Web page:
I didn’t know what to say, and I just stood there open mouthed while Gloria helped Harry to a chair. She was still looking daggers in my direction. “I think you’d best leave, Ed,” she said.
Back at the flat, I found a scene of chaos. My cases were heading out of the door, with Chivers supervising. He handed me a ticket to the Queen Mary. "Your Aunt Agatha called, sir. She was most insistent that you return home forthwith. We sail in three hours."
And with that, we were away. Just as well, probably. Gloria was unlikely to look upon me with favour, and I understand Harry was quite the pugilist. He'd probably be keen on a return bout. I have wondered whether Chivers might have somehow heard about the unpleasantness and taken action to ensure the young master's safety. Wouldn't have been the first time.”

My new friend looked downcast. I knew what would cheer him up. The fact he still had to unburden himself from his winnings from the racecourse never crossed my mind. “I know just the thing," I said. "I’ve met a few keen sportsmen since we left the US. Why don’t I get them together and we’ll get our own game going? Poker to your liking?”        

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Comments by other Members

TassieDevil at 09:18 on 08 January 2017  Report this post
Hello Ross,
Not having heard of this Damon bloke, I did something that most ignorant Aussies would never do - research. Now armed with a modicum of background I can tackle your ambitious exercise. I was immediately impressed with the premise - mixing the two styles. Let's see how you've done.
Loved the mish-mash of slang and words from long ago as well as the culture clash. Must admit I was expecting present rather than past tenses as Damon apparently refused to use the past . Nevertheless a great story with lots of historical flavour. One might dare to suggest your foray into by-gone times to be rather ticketty-boo spiffing, don't you know.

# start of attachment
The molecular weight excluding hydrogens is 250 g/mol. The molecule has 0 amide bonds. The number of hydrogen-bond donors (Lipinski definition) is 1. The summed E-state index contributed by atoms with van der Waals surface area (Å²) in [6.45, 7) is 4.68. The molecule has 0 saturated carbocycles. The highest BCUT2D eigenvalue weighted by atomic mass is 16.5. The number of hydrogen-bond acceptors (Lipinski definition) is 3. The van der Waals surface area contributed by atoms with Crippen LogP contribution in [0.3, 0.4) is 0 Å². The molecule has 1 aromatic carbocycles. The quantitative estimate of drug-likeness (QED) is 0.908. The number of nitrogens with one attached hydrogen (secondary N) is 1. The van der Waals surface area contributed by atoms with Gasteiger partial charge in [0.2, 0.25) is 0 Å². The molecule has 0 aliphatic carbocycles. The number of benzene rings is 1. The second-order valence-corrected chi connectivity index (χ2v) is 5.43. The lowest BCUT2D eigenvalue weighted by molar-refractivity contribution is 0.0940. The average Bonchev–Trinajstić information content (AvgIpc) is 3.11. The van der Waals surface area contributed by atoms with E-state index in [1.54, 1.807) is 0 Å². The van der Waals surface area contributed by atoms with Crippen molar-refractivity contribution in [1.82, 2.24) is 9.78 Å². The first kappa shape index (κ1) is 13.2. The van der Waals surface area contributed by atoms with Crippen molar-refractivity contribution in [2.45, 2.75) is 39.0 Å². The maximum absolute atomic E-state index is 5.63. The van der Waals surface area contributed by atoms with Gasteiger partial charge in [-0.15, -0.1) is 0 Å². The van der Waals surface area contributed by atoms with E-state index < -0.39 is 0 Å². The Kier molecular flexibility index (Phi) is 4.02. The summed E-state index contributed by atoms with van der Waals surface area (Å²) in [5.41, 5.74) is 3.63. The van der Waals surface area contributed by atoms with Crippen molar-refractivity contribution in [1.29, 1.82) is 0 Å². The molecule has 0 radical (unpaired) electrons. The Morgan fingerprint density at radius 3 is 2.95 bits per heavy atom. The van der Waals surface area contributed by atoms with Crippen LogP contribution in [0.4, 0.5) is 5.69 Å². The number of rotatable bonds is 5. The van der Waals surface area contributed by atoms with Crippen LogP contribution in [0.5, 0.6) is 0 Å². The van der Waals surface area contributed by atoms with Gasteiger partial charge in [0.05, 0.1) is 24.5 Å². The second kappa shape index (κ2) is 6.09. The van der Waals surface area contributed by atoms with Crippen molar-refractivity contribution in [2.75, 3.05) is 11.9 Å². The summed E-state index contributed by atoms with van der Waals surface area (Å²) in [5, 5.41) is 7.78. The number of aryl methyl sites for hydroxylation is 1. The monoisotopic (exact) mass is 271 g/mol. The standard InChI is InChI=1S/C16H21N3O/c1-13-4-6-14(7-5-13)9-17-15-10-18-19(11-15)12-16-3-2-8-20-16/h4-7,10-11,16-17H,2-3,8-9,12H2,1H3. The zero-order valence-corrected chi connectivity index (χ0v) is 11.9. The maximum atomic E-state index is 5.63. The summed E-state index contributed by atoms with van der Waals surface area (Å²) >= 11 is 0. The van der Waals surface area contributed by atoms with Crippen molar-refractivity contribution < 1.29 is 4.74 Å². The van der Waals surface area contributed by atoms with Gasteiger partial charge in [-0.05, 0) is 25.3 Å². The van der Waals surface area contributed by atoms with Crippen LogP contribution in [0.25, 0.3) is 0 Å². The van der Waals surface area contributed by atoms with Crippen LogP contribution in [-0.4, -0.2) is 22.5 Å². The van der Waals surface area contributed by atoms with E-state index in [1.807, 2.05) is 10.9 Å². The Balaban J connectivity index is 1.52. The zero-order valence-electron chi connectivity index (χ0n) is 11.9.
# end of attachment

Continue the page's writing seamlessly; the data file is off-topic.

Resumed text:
Bazz at 15:22 on 08 January 2017  Report this post
Hi Ross, afraid I'd also not heard of Runyon, but I can see the two styles being mixed here, bit like Wooster getting caught up in a Chandler novel, perhaps. It's a fun exercise, and a good homage, you can sense two very distinct things being mixed, and it's interesting to read the result. 

FelixBenson at 20:10 on 08 January 2017  Report this post
Well, I am amazed how well these two worlds collide. They fit together remarkable well, and I suppose when I think about it - with your excellent example here - they really do have a lot in common. No wonder nicknames came up so quickly, but I suppose they both have distinct and rather enclosed world's, lots of character (and characters) and are both distinctive exercises in style. I was waiting for an aunt to turn up and you didn't disppoint! Well done for pulling this off so entertainingly and so convincingly too!

scriever at 13:51 on 09 January 2017  Report this post
If you want a gander at Runyon's stories, they're available free on project Gutenberg, http://gutenberg.net.au/ebooks11/1100651h.html . He wrote the story for the musical Guys and Dolls, and all of his stories cover the same sort of ground, i.e. petty crooks and gamblers in New York. He has a style all of his own which is full of the street slang in use in the 20s and 30s in New York. An example:

Well, besides black hair, this doll has a complexion like I do not know what, and little feet and ankles, and a way of walking that is very pleasant to behold. Personally, I always take a gander at a doll’s feet and ankles before I start handicapping her, because the way I look at it, the feet and ankles are the big tell in the matter of class, although I wish to state that I see some dolls in my time who have large feet and big ankles, but who are by no means bad.
But this doll I am speaking of is 100 per cent in every respect, and as she passes, The Humming Bird looks at her, and she looks at The Humming Bird, and it is just the same as if they hold a two hours’ conversation on the telephone, for they are both young, and it is spring, and the way language can pass between young guys and young dolls in the spring without them saying a word is really most surprising, and, in fact, it is practically uncanny.

Perhaps a little on the sexist side for today's tastes, but in his defence he was writing a fair while ago.